For MLA format, you will need (not in this sequence) the author's name, date of publication, publisher, and book ID. For example, Michael Crichton published Jurassic Park in 1990 with Harper Collins. To make sure you include all the information required by the style guide, read through your work quickly after writing it. If you omit any of the elements, you can go back and add them later.
Book titles should be treated like names. If you have problems remembering what you wrote last week or last year, looking it up in a dictionary may help. After you look up the word, put a question mark at the end of it to indicate that you cannot remember how you spelled it. This does not mean that you misspelled it. It is more likely that you simply can't recall what method you used.
Words that start with capital letters are important words. They are called "captial" letters because they are the first letter of a sentence. All proper nouns are capitalized, which means that they are words naming people or places. Examples are United States, Canada, and Iraq. So March 5th would be written on five separate lines as "March 05".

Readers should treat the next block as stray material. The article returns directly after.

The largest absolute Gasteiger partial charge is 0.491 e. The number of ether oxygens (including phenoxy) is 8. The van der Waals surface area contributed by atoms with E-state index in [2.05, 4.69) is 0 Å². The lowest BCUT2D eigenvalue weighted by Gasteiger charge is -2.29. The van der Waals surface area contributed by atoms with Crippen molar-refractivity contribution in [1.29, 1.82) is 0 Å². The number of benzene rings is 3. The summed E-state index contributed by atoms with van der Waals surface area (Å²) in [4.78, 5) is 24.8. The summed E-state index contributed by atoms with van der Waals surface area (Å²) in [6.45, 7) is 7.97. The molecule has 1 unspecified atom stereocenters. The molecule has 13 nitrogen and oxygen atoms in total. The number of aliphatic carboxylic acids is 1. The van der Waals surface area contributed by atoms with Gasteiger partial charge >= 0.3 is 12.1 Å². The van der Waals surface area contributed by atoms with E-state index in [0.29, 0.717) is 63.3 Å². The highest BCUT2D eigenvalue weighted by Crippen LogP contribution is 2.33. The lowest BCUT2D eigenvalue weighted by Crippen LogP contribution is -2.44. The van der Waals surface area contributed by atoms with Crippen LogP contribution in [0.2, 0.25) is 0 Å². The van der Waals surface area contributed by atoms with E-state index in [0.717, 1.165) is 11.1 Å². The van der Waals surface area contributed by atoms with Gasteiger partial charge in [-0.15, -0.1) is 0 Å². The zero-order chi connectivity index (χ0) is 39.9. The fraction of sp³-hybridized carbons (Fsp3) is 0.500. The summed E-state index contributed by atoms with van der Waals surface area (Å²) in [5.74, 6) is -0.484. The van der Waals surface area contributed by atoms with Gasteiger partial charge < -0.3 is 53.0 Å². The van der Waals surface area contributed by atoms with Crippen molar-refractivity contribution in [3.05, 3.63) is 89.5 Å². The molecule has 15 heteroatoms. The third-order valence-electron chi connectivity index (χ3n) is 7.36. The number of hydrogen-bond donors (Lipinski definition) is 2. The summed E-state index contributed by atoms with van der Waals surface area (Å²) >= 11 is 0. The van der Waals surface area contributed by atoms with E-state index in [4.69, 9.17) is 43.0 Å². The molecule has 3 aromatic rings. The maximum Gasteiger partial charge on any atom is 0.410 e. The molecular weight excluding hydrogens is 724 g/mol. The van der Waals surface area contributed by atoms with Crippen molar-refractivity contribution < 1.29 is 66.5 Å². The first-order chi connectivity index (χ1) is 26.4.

An MLA book citation usually contains the author(s), title (italicized), publisher, and publication year in the list of works referenced... I'm quoting a book chapter.
|Format||Author last name, First name. “Title of Chapter or Work.” Book Title, edited by Editor name, Publisher, Year, pp. Page range.|
|In-text citation||(Smith 101)|
MLA Formatting Instructions